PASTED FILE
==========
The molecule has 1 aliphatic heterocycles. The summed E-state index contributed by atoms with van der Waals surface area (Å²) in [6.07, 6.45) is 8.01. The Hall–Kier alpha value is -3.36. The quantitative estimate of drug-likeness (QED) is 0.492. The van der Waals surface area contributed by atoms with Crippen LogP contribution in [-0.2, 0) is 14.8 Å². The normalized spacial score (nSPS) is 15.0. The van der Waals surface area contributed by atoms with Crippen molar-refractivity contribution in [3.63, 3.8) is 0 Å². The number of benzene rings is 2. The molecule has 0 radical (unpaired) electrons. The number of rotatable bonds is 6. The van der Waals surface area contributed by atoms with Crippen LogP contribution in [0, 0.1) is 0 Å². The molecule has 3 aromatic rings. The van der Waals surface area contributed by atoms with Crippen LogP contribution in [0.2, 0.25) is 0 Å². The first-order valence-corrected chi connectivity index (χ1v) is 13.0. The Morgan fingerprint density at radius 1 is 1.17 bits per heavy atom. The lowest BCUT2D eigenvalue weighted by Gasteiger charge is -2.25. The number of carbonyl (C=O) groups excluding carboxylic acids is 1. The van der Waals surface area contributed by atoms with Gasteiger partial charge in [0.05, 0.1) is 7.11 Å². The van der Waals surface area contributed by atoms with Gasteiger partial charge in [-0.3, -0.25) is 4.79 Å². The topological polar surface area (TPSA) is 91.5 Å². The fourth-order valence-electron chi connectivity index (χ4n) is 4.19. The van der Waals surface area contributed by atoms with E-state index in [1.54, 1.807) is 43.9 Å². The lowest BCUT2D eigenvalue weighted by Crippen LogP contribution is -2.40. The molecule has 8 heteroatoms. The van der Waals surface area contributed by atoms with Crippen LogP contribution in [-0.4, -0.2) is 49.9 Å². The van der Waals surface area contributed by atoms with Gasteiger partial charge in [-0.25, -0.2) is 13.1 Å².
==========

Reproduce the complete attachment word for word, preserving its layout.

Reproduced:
The molecule has 1 aliphatic heterocycles. The summed E-state index contributed by atoms with van der Waals surface area (Å²) in [6.07, 6.45) is 8.01. The Hall–Kier alpha value is -3.36. The quantitative estimate of drug-likeness (QED) is 0.492. The van der Waals surface area contributed by atoms with Crippen LogP contribution in [-0.2, 0) is 14.8 Å². The normalized spacial score (nSPS) is 15.0. The van der Waals surface area contributed by atoms with Crippen molar-refractivity contribution in [3.63, 3.8) is 0 Å². The number of benzene rings is 2. The molecule has 0 radical (unpaired) electrons. The number of rotatable bonds is 6. The van der Waals surface area contributed by atoms with Crippen LogP contribution in [0, 0.1) is 0 Å². The molecule has 3 aromatic rings. The van der Waals surface area contributed by atoms with Crippen LogP contribution in [0.2, 0.25) is 0 Å². The first-order valence-corrected chi connectivity index (χ1v) is 13.0. The Morgan fingerprint density at radius 1 is 1.17 bits per heavy atom. The lowest BCUT2D eigenvalue weighted by Gasteiger charge is -2.25. The number of carbonyl (C=O) groups excluding carboxylic acids is 1. The van der Waals surface area contributed by atoms with Gasteiger partial charge in [0.05, 0.1) is 7.11 Å². The van der Waals surface area contributed by atoms with Gasteiger partial charge in [-0.3, -0.25) is 4.79 Å². The topological polar surface area (TPSA) is 91.5 Å². The fourth-order valence-electron chi connectivity index (χ4n) is 4.19. The van der Waals surface area contributed by atoms with E-state index in [1.54, 1.807) is 43.9 Å². The lowest BCUT2D eigenvalue weighted by Crippen LogP contribution is -2.40. The molecule has 8 heteroatoms. The van der Waals surface area contributed by atoms with Crippen LogP contribution in [-0.4, -0.2) is 49.9 Å². The van der Waals surface area contributed by atoms with Gasteiger partial charge in [-0.25, -0.2) is 13.1 Å².